Ai is an exception in Japan, according to Fujino, who said most of the country’s businesses are run by risk-averse managers or rich owners who’ve lost their edge. He recalled the chief of a karaoke company he met about five years ago: “I asked him what he likes doing lately and he said walking his dog,” Fujino said. “Most leaders in Japan are dead.”
While about two-thirds of the Hifumi fund’s investments are small-capitalization growth stocks, the rest are tied to macroeconomic themes. Fujino says he’s currently shifting from defensive to offensive mode, buying companies like Mitsubishi Corp., a beneficiary of rising commodities, and Komatsu Ltd., a bet on stronger global demand for construction equipment.
Fujino graduated from Tokyo’s prestigious Waseda University in 1990 before spending about a decade as a small-cap manager for Nomura Asset Management Co. and Jardine Fleming Asset Management Ltd. He joined Goldman Sachs Asset in 2000, then left to start Rheos three years later.
“I was working for very reputable companies,” said Fujino, who inherited his work ethic from a mother who sold bras until she was about 70. “My pay wasn’t bad. If I only cared about money, then I should have stayed.”
But he had ambitions to create the “gold standard” for Japanese funds, dismayed by what he saw as an overly short-term approach in the industry.
While his money-management startup attracted big institutional investors like Norway’s sovereign wealth fund, Fujino wasn’t prepared for the financial crisis. The firm had just invested much of its own cash in setting up a new mutual fund. And when withdrawal requests flooded in, Rheos couldn’t cover them. Fujino and his partners turned to financial group IS Holdings Co. for fresh capital, unloading their stakes for a pittance in the process.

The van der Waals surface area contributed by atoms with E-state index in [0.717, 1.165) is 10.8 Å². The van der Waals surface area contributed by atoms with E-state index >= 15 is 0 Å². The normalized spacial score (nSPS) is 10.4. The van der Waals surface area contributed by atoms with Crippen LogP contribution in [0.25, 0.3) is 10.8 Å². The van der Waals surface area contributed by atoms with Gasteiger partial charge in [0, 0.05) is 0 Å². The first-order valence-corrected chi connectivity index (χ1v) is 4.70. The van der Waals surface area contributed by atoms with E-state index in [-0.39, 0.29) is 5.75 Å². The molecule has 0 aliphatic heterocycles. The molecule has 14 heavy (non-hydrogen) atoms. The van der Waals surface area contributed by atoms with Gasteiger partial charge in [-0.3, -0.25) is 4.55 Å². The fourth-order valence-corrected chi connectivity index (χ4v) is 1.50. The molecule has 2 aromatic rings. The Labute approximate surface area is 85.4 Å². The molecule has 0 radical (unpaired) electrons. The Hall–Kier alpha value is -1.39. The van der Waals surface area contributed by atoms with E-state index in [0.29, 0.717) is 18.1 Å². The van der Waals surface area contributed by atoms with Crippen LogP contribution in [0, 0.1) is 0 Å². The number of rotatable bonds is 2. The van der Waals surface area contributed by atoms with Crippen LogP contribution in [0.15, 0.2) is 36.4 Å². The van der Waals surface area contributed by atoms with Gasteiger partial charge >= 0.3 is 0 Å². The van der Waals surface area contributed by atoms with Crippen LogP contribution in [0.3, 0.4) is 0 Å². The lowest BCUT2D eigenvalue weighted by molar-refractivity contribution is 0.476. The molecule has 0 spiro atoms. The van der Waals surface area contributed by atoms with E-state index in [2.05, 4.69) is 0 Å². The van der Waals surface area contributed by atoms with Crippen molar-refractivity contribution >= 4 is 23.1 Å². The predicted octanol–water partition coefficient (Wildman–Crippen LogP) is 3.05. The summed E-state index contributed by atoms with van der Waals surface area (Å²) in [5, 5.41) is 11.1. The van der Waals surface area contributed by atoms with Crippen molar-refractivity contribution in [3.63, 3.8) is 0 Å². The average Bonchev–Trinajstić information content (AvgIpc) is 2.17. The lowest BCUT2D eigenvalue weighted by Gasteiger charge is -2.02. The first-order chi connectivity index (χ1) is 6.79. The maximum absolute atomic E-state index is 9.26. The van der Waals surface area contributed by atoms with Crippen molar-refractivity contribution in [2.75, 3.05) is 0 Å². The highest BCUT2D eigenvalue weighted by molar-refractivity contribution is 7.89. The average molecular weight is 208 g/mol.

Fujino admits that even now, Rheos wouldn’t be immune to another “dramatic” financial crisis. But he says the firm is better prepared after widening its client base to include Japanese individual investors, some of whom buy on market dips. During shocks caused by Japan’s 2011 tsunami and China’s currency devaluation in 2015, the Hifumi fund saw inflows.
Rheos, one of the few large independent fund managers in Japan, has adopted a novel approach to expand its reach. On top of marketing its funds directly, the firm has convinced about 20 regional lenders to distribute its products, almost unheard of in a country where banks typically prefer funds from asset managers within their own corporate umbrella. Rheos clients sourced through regional lenders now make up more than 20 percent of the company’s assets under management.
Fujino, who wears glasses in the style popularized by John Lennon to help counter Japanese stereotypes of intimidating asset managers, says he hopes to keep expanding his roster of local and foreign clients, including pension funds and endowments in the U.S.
As for the framed cash, it’s staying on his desk at home.
“When I look at it, I remember that time,” Fujino said. “Even when I don’t, I remember.”